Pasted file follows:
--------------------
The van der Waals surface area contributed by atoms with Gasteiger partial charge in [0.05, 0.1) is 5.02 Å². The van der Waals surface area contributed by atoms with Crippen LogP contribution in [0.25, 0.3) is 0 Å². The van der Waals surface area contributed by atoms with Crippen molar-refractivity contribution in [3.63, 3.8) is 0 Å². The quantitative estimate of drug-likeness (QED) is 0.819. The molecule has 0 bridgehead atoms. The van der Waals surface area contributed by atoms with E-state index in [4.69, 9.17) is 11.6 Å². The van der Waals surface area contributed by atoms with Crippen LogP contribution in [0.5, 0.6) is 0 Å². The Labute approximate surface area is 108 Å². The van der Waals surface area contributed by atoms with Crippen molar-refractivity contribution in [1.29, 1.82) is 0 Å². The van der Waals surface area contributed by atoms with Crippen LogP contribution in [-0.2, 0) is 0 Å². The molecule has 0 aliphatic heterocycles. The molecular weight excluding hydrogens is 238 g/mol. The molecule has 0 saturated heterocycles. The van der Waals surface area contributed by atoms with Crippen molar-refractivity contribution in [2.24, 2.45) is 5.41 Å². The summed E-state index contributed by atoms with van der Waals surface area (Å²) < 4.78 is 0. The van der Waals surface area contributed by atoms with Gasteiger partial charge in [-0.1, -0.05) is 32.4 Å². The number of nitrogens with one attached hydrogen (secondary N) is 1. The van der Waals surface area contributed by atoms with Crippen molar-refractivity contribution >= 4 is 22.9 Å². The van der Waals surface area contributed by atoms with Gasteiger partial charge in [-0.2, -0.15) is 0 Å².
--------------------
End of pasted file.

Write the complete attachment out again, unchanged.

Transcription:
The van der Waals surface area contributed by atoms with Gasteiger partial charge in [0.05, 0.1) is 5.02 Å². The van der Waals surface area contributed by atoms with Crippen LogP contribution in [0.25, 0.3) is 0 Å². The van der Waals surface area contributed by atoms with Crippen molar-refractivity contribution in [3.63, 3.8) is 0 Å². The quantitative estimate of drug-likeness (QED) is 0.819. The molecule has 0 bridgehead atoms. The van der Waals surface area contributed by atoms with E-state index in [4.69, 9.17) is 11.6 Å². The van der Waals surface area contributed by atoms with Crippen LogP contribution in [0.5, 0.6) is 0 Å². The Labute approximate surface area is 108 Å². The van der Waals surface area contributed by atoms with Crippen molar-refractivity contribution in [1.29, 1.82) is 0 Å². The van der Waals surface area contributed by atoms with Crippen LogP contribution in [-0.2, 0) is 0 Å². The molecule has 0 aliphatic heterocycles. The molecular weight excluding hydrogens is 238 g/mol. The molecule has 0 saturated heterocycles. The van der Waals surface area contributed by atoms with Crippen molar-refractivity contribution in [2.24, 2.45) is 5.41 Å². The summed E-state index contributed by atoms with van der Waals surface area (Å²) < 4.78 is 0. The van der Waals surface area contributed by atoms with Gasteiger partial charge in [-0.1, -0.05) is 32.4 Å². The number of nitrogens with one attached hydrogen (secondary N) is 1. The van der Waals surface area contributed by atoms with Crippen molar-refractivity contribution >= 4 is 22.9 Å². The van der Waals surface area contributed by atoms with Gasteiger partial charge in [-0.2, -0.15) is 0 Å².